Regulation of gastrointestinal function

The digestive tract contains three types of sensory receptors that are sensitive to chemical or mechanical changes within the system. These include:

• Chemoreceptors

• Osmoreceptors

• Mechanoreceptors

Chemoreceptors respond to various chemical components within the gastrointestinal lumen. For example, in the duodenum of the small intestine, chemoreceptors are stimulated by excessive amounts of hydrogen ion secreted by the stomach. Osmoreceptors are sensitive to the osmolarity of the contents within the lumen. As the digestive process progresses, large nutrient molecules are split into their smaller components. This increases the number of molecules and therefore the osmolarity of material being processed. Excessive osmolarity may suggest that absorption is not keeping pace with digestion. Mechanoreceptors respond to stretch or distension of the gastrointestinal tract wall.

Receptor stimulation may lead to activation of any or all of the following regulatory mechanisms within the tract:

• Intrinsic nerve plexuses

• Extrinsic autonomic nerves

• Gastrointestinal hormones

Intrinsic nerve plexuses. The intrinsic nerve plexuses are interconnecting networks of nerve cells located entirely within the gastrointestinal tract and are responsible for intratract reflexes. The stimulation of a receptor in one region of the tract neurally influences activity of another region of the tract. These reflexes occur directly, independent of the central nervous system. Intratract reflexes provide a mechanism for self-regulation of the tract and help to coordinate the activity of the organs within it. An example of such a reflex is the enterogastric reflex, in which receptor stimulation in the duodenum of the small intestine elicits neural activity that regulates muscle contraction and glandular secretion in the stomach.

Extrinsic autonomic nerves. Gastrointestinal activity is also modified by extrinsic autonomic nerves. The tract is innervated by the sympathetic and parasympathetic divisions of the autonomic nervous system. The effects of these two divisions tend to oppose each other: the parasympathetic system stimulates most digestive activities while the sympathetic system inhibits them. Interestingly, the autonomic nerves to the digestive system, especially the vagus nerve of the parasympathetic system, can be discretely activated. In this way, digestive activity can be modified without affecting tissue function in other regions of the body.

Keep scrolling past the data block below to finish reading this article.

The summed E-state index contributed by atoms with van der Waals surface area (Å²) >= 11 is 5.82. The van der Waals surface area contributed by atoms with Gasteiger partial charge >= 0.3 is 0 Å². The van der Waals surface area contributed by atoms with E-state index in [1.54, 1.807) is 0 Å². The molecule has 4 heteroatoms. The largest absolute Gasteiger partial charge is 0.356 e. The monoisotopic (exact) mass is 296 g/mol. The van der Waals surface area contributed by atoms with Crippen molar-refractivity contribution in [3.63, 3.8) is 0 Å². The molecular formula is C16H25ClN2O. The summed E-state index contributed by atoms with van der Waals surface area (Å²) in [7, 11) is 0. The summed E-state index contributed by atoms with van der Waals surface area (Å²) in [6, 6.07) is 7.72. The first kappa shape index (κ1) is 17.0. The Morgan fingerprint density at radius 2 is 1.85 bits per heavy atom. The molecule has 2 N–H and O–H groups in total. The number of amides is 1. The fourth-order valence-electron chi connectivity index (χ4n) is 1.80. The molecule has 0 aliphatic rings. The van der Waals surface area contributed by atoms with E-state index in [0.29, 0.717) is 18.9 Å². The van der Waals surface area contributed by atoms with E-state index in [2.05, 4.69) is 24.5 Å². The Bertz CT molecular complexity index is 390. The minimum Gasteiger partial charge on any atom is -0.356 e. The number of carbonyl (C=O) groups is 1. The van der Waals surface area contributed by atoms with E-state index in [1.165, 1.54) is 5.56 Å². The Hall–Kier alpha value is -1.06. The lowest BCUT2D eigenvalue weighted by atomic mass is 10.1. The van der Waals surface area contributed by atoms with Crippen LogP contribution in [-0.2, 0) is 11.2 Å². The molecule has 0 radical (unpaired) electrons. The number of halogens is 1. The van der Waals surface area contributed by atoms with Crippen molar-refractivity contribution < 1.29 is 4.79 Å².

Gastrointestinal hormones. A third factor contributing to regulation of digestive activity is the secretion of gastrointestinal hormones. These hormones may be released in one region of the tract, travel in the circulatory system to other regions of the tract, and influence the activity of effector cells in that region. A summary of the source, stimulus for release, and actions of several important hormones is found in Table 18.2.

Table 18.2 Digestive Hormones

Hormone

Source

Stimulus for Release

Hormone actions

Gastrin

Secretin

Cholecystokinin

Gastric inhibitory peptide

G cells in pyloric region of the stomach

Endocrine cells in mucosa of duodenum

Endocrine cells in mucosa of duodenum

Endocrine cells in mucosa of duodenum

Protein in stomach; vagal stimulation

Acid in duodenum

Breakdown products of lipid and, to a small extent, protein digestion in duodenum Lipids, acid, and hyperosmotic chyme in duodenum; distension of duodenum

Stimulates parietal cells (HC1) and chief cells (pepsinogen) in stomach; enhances gastric motility Inhibits gastric emptying and gastric secretion; stimulates secretion of bicarbonate from pancreas; stimulates secretion of bicarbonate-rich bile from liver

Inhibits gastric emptying and gastric secretion; stimulates contraction of gallbladder; stimulates secretion of digestive enzymes from pancreas Inhibits gastric emptying and gastric secretion; stimulates secretion of insulin from pancreas

Figure 18.1 Summary of the regulatory mechanisms influencing gastrointestinal function.

A summary of these three mechanisms that regulate the activity of the digestive system is illustrated in Figure 18.1. A local change in the tract may lead to stimulation of one or more of the three types of receptors present in the tract wall. Receptor stimulation may then activate any or all of the three regulatory mechanisms. These mechanisms then alter the activity of the effector tissues within the digestive system, including smooth muscle, and exocrine and endocrine glands.

The following sections will discuss each region of the digestive system separately. Where appropriate, the basic digestive processes — motility, secretion, digestion, and absorption — will be considered.

18.4 Mouth

The mouth is the region from the lips to the pharynx. The first step in the digestive process is chewing, or mastication, which is an initial mechanical breakdown of the food that facilitates its movement to the stomach. The mouth is lined with stratified squamous epithelium that provides extra protection from injury by coarse food materials. Three pairs of salivary glands secrete saliva into the oral cavity:

• Parotid glands located between the angle of the jaw and the ear

• Sublingual glands located below the tongue

• Submandibular glands located below the jaw

Saliva contains:

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